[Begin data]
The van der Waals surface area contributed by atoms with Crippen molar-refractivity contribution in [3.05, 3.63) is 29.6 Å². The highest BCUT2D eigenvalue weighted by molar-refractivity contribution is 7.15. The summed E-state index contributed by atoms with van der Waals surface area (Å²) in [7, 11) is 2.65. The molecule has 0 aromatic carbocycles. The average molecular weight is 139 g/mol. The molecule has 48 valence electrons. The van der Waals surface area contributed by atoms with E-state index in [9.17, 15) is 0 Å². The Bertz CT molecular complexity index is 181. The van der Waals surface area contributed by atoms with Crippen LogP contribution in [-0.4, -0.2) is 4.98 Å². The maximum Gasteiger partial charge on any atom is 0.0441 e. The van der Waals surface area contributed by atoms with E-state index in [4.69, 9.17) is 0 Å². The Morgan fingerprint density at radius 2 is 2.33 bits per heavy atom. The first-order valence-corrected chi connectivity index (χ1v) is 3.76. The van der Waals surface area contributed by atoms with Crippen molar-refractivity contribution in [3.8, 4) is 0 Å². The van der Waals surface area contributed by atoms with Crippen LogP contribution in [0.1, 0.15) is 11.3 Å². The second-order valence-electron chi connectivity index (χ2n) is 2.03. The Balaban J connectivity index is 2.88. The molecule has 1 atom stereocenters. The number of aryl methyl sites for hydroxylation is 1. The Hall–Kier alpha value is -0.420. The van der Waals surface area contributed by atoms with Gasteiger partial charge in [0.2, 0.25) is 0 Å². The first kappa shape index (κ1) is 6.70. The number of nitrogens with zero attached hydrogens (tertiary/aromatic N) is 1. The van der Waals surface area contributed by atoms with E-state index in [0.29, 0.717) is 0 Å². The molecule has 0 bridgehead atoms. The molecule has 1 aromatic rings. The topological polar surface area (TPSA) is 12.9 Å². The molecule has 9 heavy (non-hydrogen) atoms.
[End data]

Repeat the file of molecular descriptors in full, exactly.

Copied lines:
The van der Waals surface area contributed by atoms with Crippen molar-refractivity contribution in [3.05, 3.63) is 29.6 Å². The highest BCUT2D eigenvalue weighted by molar-refractivity contribution is 7.15. The summed E-state index contributed by atoms with van der Waals surface area (Å²) in [7, 11) is 2.65. The molecule has 0 aromatic carbocycles. The average molecular weight is 139 g/mol. The molecule has 48 valence electrons. The van der Waals surface area contributed by atoms with E-state index in [9.17, 15) is 0 Å². The Bertz CT molecular complexity index is 181. The van der Waals surface area contributed by atoms with Crippen LogP contribution in [-0.4, -0.2) is 4.98 Å². The maximum Gasteiger partial charge on any atom is 0.0441 e. The van der Waals surface area contributed by atoms with E-state index in [4.69, 9.17) is 0 Å². The Morgan fingerprint density at radius 2 is 2.33 bits per heavy atom. The first-order valence-corrected chi connectivity index (χ1v) is 3.76. The van der Waals surface area contributed by atoms with Crippen molar-refractivity contribution in [3.8, 4) is 0 Å². The van der Waals surface area contributed by atoms with Crippen LogP contribution in [0.1, 0.15) is 11.3 Å². The second-order valence-electron chi connectivity index (χ2n) is 2.03. The Balaban J connectivity index is 2.88. The molecule has 1 atom stereocenters. The number of aryl methyl sites for hydroxylation is 1. The Hall–Kier alpha value is -0.420. The van der Waals surface area contributed by atoms with Gasteiger partial charge in [0.2, 0.25) is 0 Å². The first kappa shape index (κ1) is 6.70. The number of nitrogens with zero attached hydrogens (tertiary/aromatic N) is 1. The van der Waals surface area contributed by atoms with E-state index in [0.29, 0.717) is 0 Å². The molecule has 0 bridgehead atoms. The molecule has 1 aromatic rings. The topological polar surface area (TPSA) is 12.9 Å². The molecule has 9 heavy (non-hydrogen) atoms.